Ever wonder what it takes to be gone for a week with a diabetic child?
Here's what it takes....
Here's what you see:
* insulin cartridges (what you put the insulin in - it goes into the pump)
* adhesive remover (gets off the old site easily)
* alcohol wipes (to keep things clean)
* insets (the pink things - contains the tubing, the catheter that goes under the skin, the new site sticker thing and the needle that inserts it all)
* magic cream ( numbing cream to numb the new site)
* extra plugs (to plug the site when we unhook the pump - for baths, swimming, etc)
* extra battery cover for the pump
* Tegaderm (like a bandaid - covers the magic cream while it works it's magic)
* hand sanitizer
* extra batteries for the pump and the remote
* extra lancets (what pricks her finger - we use and LOVE the accu-check multiclix)
* bg test strips (we need a LOT)
* syringes (just in case the pump quits working - we use a very small pediatric syringe)
* rubber gloves (to apply the magic cream)
* blood ketone tester (gives an immediate ketone level - very important if sick or when ketones appear)
* meter/remote, bg test strips, and clicker (we carry this with us EVERYWHERE! We use the meter to check Avery's bg - but it is also a remote and we can bolus her (give her insulin) with the meter instead of getting out her pump. Again, we LOVE the multi-clicks lancet device (clicker) to prick her finger.)
* a bag of extra supplies (inset, glove, cream, tegaderm, adhesive remover, alcohol wipes.... it goes everywhere with us just in case...)
* insulin - aka Liquid Gold (we carry a vial around with us all the time)
* syringes (we carry a few with us at all times - just in case)
* syringe magnifier (we need itty, bitty doses of insulin and found the magnifier to be a life saver when we were doing MDI (multiple daily injections) and giving a bolus of .25u)
* juice, smarties, and m&m's to treat lows (the juicy juice box has 13g carbs - perfect! However, we found at Wal-Mart in Florida smaller boxes of ORGANIC apple juice with 13g carbs - they had Big Bird on them... Nature's Best??? I like these better! Have yet to find organic smarties.... ha ha ha)
* Glucagon (the life saving medicine in a syringe that we use in case she ever passes out and can not swallow juice)
All of this....
Just to keep my child alive for 7 days.
Humbling? Oh, yes.
Stressful? Oh, yes!
We had no problems flying with our supplies. We packed everything into one bag along with the travel we got from our endocrinologist. It basically said that we needed to take certain things on the plane and they better not say anything about it or my sleep-starved, stressed-out, self could very possibly go off the deep end! Ok, so it didn't exactly say those exact words. But it was close!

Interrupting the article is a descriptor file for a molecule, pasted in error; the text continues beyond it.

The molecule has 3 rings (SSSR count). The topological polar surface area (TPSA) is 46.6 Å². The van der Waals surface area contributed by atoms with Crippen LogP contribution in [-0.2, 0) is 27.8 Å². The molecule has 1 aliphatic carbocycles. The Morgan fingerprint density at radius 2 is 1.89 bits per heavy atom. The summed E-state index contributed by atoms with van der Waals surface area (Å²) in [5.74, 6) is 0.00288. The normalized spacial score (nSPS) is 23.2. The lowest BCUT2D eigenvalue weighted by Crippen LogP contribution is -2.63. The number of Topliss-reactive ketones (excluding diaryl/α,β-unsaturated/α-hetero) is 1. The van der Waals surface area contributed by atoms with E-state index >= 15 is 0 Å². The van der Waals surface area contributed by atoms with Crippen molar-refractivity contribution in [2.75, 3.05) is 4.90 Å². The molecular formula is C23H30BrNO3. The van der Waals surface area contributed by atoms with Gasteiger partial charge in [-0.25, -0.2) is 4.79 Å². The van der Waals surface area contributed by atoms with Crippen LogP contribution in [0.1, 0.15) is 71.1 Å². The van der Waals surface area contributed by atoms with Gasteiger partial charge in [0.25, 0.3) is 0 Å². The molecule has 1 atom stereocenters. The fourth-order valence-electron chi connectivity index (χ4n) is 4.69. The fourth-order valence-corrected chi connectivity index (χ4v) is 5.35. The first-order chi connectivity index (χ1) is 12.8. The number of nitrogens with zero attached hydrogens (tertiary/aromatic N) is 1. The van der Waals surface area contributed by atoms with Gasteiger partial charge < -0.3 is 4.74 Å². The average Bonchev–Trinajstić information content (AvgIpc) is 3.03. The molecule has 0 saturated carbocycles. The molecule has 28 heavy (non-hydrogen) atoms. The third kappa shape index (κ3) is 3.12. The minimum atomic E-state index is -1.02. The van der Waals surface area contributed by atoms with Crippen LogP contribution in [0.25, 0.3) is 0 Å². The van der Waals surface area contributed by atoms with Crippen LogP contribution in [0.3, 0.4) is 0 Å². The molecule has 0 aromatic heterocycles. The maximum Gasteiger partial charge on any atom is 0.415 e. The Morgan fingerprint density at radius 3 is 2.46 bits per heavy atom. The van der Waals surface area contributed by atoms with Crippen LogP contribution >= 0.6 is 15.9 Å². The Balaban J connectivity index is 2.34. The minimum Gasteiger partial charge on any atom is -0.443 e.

Airport securing in both cities were totally cool about it. They didn't even look at the letter. Supplies were fine - no questions asked. Last summer, they took everything out and looked at it, inspected the juice, etc... Not this time.
We decided to go ahead and take the pump off before we went thru the machines. If you travel with a pump, keep in mind that the airport security folks don't really know anything about pumps. They wanted to put it thru the x-ray machine! NO WAY! We had to make sure that they knew that it could NOT go thru the machine and they needed to hand check it. Both places did that with no problems. You just have to stay on your toes!
We also decided to suspend the pump when taking off and landing. You don't have to do this but we had heard that altitude can affect insulin delivery. Again, no big deal.
So, the biggest challenge in traveling with an insulin pump and supplies was the packing and remembering of everything! You sure need a LOT of stuff to live with diabetes! But how wonderful that we have all of this technology and supplies that makes living and traveling with D so much easier than it used to be! It might have taken an entire bag of it's own, but I'd take that any day over the old glass syringe that needs boiled and the needles that need hand sharpened!